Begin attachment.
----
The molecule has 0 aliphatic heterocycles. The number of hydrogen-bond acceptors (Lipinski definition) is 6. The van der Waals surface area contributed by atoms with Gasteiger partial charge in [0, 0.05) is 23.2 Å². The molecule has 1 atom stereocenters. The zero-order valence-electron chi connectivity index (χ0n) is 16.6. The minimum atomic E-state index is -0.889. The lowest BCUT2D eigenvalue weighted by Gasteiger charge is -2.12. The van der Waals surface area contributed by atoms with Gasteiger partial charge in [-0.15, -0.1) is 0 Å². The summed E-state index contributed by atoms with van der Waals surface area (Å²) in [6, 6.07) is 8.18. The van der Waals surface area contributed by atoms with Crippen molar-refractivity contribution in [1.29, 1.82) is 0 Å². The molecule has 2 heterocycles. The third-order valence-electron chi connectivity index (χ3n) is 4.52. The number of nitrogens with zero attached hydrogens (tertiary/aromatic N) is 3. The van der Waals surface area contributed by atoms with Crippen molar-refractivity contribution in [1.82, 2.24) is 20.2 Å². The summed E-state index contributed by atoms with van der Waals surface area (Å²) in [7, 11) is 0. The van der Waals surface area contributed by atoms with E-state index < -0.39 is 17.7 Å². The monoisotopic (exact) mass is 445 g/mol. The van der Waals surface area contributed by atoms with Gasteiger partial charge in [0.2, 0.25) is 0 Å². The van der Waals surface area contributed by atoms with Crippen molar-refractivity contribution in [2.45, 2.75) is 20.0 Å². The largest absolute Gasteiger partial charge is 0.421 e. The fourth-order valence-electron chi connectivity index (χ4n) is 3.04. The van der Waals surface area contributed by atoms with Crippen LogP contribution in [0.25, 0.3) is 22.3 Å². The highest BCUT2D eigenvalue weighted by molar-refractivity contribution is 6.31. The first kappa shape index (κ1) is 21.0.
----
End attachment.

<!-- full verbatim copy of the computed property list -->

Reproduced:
The molecule has 0 aliphatic heterocycles. The number of hydrogen-bond acceptors (Lipinski definition) is 6. The van der Waals surface area contributed by atoms with Gasteiger partial charge in [0, 0.05) is 23.2 Å². The molecule has 1 atom stereocenters. The zero-order valence-electron chi connectivity index (χ0n) is 16.6. The minimum atomic E-state index is -0.889. The lowest BCUT2D eigenvalue weighted by Gasteiger charge is -2.12. The van der Waals surface area contributed by atoms with Gasteiger partial charge in [-0.15, -0.1) is 0 Å². The summed E-state index contributed by atoms with van der Waals surface area (Å²) in [6, 6.07) is 8.18. The van der Waals surface area contributed by atoms with Crippen molar-refractivity contribution in [1.29, 1.82) is 0 Å². The molecule has 2 heterocycles. The third-order valence-electron chi connectivity index (χ3n) is 4.52. The number of nitrogens with zero attached hydrogens (tertiary/aromatic N) is 3. The van der Waals surface area contributed by atoms with Crippen molar-refractivity contribution in [1.82, 2.24) is 20.2 Å². The summed E-state index contributed by atoms with van der Waals surface area (Å²) in [7, 11) is 0. The van der Waals surface area contributed by atoms with E-state index < -0.39 is 17.7 Å². The monoisotopic (exact) mass is 445 g/mol. The van der Waals surface area contributed by atoms with Gasteiger partial charge in [0.2, 0.25) is 0 Å². The van der Waals surface area contributed by atoms with Crippen molar-refractivity contribution in [2.45, 2.75) is 20.0 Å². The largest absolute Gasteiger partial charge is 0.421 e. The fourth-order valence-electron chi connectivity index (χ4n) is 3.04. The van der Waals surface area contributed by atoms with Crippen LogP contribution in [0.25, 0.3) is 22.3 Å². The highest BCUT2D eigenvalue weighted by molar-refractivity contribution is 6.31. The first kappa shape index (κ1) is 21.0.